How to Prevent Divorce from Ruining Your Financial Life
BY JENNIFER LEIGHTON
There are many aspects to a divorce. There’s the legal aspect – and it is huge. The divorce laws in California are voluminous, complex, and often murky. There’s the financial aspect – and that is overwhelming as well. Many of us who’ve gone through divorce are all too familiar with the uncertainty of what our finances will look like post-divorce. And, of course, there’s the emotional aspect – which permeates every other part of the process.
A good family law attorney will be able to guide you through the legal side of your case. And an experienced therapist or counselor can help you to deal with the emotional pieces. In a similar way, financial professionals are available to assist you with the financial effects of divorce. Divorce doesn’t have to mean financial devastation! Here are some tips to keep in mind as you work on the financial aspect of your divorce.
Be Realistic About Income and Expenses. It is a rare couple who will not feel the financial effects of a divorce. In almost all cases, there is at least some sort of necessary lifestyle adjustment. It’s the natural result of separating one household into two. And the days of depending on support payments to carry you through the rest of your life – especially if you are on the younger side – are all but gone.
If you divorce in California, your attorney will have you fill out a form known as an “Income and Expense Declaration.” This form shows everything you earn and everything you spend. While you don’t want to underestimate the dollar amount you will need to meet your living expenses post-divorce, you also don’t want to be unreasonable. This form is also valuable to help you create a new budget as you move forward.
Be Mindful of Taxes. The recent Tax Reform Act created some significant changes regarding spousal support payments. For couples whose divorce is finalized after January 1, 2019, spousal support payments will no longer be tax deductible for the payor nor included in the taxable income of the payee. While the short and long-term consequences of this provision have yet to be determined, it is highly likely the amount of spousal support payments will decrease.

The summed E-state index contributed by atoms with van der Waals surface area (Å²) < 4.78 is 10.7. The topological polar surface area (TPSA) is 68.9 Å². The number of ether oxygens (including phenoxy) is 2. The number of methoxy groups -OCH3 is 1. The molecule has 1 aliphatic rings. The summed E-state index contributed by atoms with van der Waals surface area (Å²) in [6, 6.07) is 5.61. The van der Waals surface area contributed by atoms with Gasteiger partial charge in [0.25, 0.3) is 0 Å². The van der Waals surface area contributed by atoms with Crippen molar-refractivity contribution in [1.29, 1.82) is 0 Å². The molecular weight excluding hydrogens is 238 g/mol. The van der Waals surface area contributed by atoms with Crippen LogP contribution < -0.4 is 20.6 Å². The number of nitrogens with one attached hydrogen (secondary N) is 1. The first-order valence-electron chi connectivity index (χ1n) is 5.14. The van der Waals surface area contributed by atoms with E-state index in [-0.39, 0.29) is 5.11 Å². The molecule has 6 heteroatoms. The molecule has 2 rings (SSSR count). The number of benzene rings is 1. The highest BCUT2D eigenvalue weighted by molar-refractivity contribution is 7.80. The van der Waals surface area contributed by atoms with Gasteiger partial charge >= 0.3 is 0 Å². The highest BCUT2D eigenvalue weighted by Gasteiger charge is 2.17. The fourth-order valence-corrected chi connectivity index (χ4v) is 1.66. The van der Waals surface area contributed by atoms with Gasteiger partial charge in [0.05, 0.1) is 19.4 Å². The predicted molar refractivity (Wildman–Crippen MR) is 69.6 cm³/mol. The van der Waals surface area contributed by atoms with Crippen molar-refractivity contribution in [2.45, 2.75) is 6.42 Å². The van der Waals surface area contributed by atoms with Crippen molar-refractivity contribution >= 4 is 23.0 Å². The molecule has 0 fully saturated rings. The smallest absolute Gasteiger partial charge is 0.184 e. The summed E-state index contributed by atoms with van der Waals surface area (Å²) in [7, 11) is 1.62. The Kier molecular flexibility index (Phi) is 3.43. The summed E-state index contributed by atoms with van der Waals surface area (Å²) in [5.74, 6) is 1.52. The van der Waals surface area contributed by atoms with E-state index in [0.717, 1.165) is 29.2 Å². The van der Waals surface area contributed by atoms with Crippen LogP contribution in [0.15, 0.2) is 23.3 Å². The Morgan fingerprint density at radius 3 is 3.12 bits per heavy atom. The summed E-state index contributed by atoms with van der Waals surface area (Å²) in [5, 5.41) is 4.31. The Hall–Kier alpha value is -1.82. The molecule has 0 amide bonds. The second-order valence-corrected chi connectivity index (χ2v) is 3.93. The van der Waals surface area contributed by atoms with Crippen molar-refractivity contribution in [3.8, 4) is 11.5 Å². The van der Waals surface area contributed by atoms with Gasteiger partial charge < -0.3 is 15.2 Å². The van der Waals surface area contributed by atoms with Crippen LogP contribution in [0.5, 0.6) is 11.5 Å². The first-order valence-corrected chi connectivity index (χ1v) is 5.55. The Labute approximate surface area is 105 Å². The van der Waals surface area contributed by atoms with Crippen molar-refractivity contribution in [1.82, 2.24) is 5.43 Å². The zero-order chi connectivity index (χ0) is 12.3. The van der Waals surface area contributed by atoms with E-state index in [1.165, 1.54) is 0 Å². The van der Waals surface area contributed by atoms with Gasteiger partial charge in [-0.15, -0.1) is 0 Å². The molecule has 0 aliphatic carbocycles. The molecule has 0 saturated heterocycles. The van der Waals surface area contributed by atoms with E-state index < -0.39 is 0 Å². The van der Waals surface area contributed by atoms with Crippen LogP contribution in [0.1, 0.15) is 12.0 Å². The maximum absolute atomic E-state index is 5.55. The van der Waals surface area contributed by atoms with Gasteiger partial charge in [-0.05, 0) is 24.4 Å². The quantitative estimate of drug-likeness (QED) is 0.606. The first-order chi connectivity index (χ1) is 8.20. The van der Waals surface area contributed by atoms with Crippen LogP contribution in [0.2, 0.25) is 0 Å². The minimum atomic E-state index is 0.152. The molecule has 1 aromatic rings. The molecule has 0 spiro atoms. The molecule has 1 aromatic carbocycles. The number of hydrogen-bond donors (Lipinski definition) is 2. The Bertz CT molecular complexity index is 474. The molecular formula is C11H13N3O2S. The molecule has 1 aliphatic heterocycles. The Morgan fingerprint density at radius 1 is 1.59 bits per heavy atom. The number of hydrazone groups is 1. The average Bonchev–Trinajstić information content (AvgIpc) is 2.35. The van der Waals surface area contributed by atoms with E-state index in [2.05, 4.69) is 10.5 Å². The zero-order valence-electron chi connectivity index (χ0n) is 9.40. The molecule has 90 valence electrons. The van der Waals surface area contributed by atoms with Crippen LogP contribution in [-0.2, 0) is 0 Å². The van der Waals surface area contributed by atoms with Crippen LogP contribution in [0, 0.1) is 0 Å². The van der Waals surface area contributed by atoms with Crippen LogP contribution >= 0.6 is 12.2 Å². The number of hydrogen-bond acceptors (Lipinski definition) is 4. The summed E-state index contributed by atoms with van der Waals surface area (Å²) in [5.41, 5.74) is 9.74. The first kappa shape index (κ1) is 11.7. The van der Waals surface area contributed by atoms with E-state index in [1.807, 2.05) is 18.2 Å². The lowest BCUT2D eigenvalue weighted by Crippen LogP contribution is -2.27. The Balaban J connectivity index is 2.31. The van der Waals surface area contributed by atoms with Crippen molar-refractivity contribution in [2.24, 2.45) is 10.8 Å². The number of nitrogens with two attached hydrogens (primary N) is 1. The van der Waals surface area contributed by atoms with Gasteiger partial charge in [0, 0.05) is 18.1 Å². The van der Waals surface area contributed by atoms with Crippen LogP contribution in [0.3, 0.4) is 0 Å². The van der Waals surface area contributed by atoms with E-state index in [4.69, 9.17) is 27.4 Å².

Don’t forget your filing status will also change after a divorce. You may file as “Married Filing Jointly” so long as you were still legally married as of December 31st of the year for which you are filing. It is important to keep your future filing status in mind while you are negotiating the terms of your divorce. If you have the ability to file as “Head of Household,” you will see a greater tax benefit than simply filing as “Single.”
Don’t Forget Insurance. It is crucial that the spouse who receives support payments have a life insurance policy on the spouse who pays them. In addition, the payee spouse should be the owner of the policy, the beneficiary, and the one who pays the premiums. Don’t rely on your spouse’s life insurance through his or her employment! In many cases, those policies will not provide enough coverage and you will never have 100% control over your name being taken off as the beneficiary.
If you’ve relied on your spouse for health insurance, make sure to account for increased costs once you are on your own in your new budget. It is also a good idea to at least investigate the possibility of buying long term care insurance. Women, especially, have a likelihood of needing care toward the end of our lives.
Protect Your Retirement Assets. We often think of our retirement accounts as “yours” and “mine,” especially since accounts such as IRAs and 401(k)s are held in an individual’s name. However, retirement assets accrued during the marriage are considered community property. Without getting too complex, the general rule is that gains or returns on separate property investments are likely also community property. And these assets may be one of the largest of your marital estate.
All too often, one spouse will fight to keep the house and “make up the difference” by walking away from their interest in the retirement accounts. Unless you have a very large marital estate – or would be able to meet all of the expenses of the home without your former spouse’s help – this is usually a bad idea and can have severe consequences on your financial future. Think carefully before you forgo retirement assets and utilize a financial planner to analyze the true cost of making such a decision.
While there is no “ideal divorce,” your ideal goal should be to have your family law attorney, your CPA, and a financial advisor experienced with divorce cases work together to guide you through this time. Employing the right team of professionals can help to smooth out your transition period and prevent your divorce from being any more of a financial stress than it needs to be.